Skepticism is warranted regarding claims about the number of jobs to be offshored and the projected growth of software industries in developing nations.
The sub-text here is truly scary. Basically, the report punts: no one really knows how many jobs might be lost, but there’s optimism that it will all work out fine.
If ever there was an argument for better data, closer monitoring and a robust government/industry partnership, this is it.
For one am amazed at the uncertainty and imprecision surrounding all this. If we cannot offer more definitive data, why are we presenting “findings”?
4. Standardized jobs are more easily moved from developed to developing countries than are higher-skill jobs.
These standardized jobs were the initial focus of offshoring. Today, global competition in higher-end skills, such as research, is increasing. These trends have implications for individuals, companies, and countries.
This is also scary – especially given the problems with intellectual property (IP) countries encounter all the time.
There are countries that are not playing by the global community’s IP protection rules – so why would companies trust them with their R&D?
I agree that the U.S.’s dominance in R&D is “challenged”; actually, I believe that it’s much worse than just “challenged.”
If present trends continue, the U.S. will lose its dominance to a set of countries that together will move up the technology food chain and create a variety of hardware, software and communications innovations.
This will exacerbate sourcing strategies. The U.S. could find itself outside of the technology food chain altogether.
5. Offshoring magnifies existing risks and creates new and often poorly understood or addressed threats to national security, business property and processes, and individuals’ privacy.
While it is unlikely these risks will deter the growth of offshoring, businesses and nations should employ strategies to mitigate them.
Hard to argue with any of these findings.6. To stay competitive in a global IT environment and industry, countries must adopt policies that foster innovation.
To this end, policies that improve a country’s ability to attract, educate, and retain the best IT talent are critical. Educational policy and investment is at the core.
The U.S. needs to jump start interest in, and support for, technology-focused education and training.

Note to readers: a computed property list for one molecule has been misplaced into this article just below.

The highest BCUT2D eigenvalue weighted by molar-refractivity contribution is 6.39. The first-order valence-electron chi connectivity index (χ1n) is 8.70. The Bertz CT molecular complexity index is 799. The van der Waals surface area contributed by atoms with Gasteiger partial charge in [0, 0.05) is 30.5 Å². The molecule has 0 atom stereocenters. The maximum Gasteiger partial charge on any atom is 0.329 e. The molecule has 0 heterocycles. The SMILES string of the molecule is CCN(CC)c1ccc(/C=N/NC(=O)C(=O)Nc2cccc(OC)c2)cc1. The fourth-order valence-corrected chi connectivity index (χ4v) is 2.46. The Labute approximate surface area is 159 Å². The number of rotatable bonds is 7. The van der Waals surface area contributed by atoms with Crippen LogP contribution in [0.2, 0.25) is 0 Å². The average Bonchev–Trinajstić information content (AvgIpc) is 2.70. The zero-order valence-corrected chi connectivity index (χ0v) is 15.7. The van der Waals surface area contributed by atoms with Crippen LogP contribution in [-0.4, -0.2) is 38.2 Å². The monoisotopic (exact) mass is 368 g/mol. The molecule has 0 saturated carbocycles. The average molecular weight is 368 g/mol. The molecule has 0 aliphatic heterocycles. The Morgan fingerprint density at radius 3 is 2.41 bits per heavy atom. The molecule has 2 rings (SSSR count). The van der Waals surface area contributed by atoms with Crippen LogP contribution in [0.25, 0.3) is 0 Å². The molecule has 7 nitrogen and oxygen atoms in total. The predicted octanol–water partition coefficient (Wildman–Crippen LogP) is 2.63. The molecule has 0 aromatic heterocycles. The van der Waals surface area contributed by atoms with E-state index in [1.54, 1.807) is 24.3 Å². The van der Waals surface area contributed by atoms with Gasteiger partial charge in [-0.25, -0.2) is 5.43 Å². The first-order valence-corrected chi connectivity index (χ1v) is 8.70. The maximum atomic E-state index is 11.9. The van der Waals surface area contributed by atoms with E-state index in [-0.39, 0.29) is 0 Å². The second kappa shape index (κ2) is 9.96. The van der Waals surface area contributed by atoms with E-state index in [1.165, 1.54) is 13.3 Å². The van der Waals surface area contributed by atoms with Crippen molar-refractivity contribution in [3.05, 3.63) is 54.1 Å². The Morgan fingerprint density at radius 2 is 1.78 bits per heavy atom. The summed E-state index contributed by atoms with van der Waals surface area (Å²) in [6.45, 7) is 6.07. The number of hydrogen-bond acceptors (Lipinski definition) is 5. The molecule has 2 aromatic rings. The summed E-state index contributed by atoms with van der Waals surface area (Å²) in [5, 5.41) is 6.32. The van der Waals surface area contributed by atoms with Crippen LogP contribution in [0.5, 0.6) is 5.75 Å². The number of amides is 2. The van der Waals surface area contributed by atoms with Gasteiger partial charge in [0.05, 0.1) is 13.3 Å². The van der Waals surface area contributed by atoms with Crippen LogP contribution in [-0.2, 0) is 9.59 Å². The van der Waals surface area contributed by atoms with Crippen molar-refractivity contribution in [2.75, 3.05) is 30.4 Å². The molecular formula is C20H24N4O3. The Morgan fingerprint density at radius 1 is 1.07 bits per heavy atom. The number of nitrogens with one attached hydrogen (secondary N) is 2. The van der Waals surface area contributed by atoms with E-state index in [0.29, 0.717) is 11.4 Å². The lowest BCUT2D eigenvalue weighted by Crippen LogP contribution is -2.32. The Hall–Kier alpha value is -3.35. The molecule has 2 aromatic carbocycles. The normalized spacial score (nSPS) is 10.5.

At the present time, the grade I would give U.S. policymakers in this area is an “F” – and that would be a gift.
In fact, the U.S. response to the trends discussed here is literally unfathomable. U.S. industry would get a generous “D.”
But industry’s motivations here are compromised since they’re always trying to maximize profit, shortsighted as that strategy may be.
So What Now?
Time will tell if outsourcing results in more technology jobs; time will tell if the jobs are at the right place in the technology food chain.
I am not optimistic about the U.S. government’s ability or will to respond to the challenges that comparative advantage will throw at the industry.
The U.S. federal government’s recent track record here – especially in the innovation area – is dismal.
The companies that “benefit” from outsourcing on one level or another are conflicted about intentions, investments and strategies.
U.S. public companies – ever driven by quarterly pressure to achieve results – are especially conflicted – and therefore only mediocre partners in outsourcing management or optimization.
I am also worried about the educational system’s ability to stay current, foster innovation or provide leadership.
A case in point: what has academia done about the huge declines in computer science and management information systems majors at the undergraduate level?
A final comment: I am not sure at all about the ACM’s task force’s general conclusion about job net gains, not because there may or may not be job gains (the data is way too fuzzy to predict anything definitive), but the task force’s generally optimistic attitude about outsourcing trends is confusing, especially given our inability to predict empirically-definitive outcomes, identify or assess the disruptive effects of increased outsourcing, or government’s horrific track record anticipating and reacting to major shifts in the national or global economy.
Or, put another way, the facts really don’t speak for themselves.Steve Andriole is the Thomas G. Labrecque Professor of Business at Villanova University where he conducts applied research in business/technology convergence.
He is also the founder and CTO of TechVestCo, a new-economy consortium that focuses on optimizing investments in information technology. He can be reached at [email protected].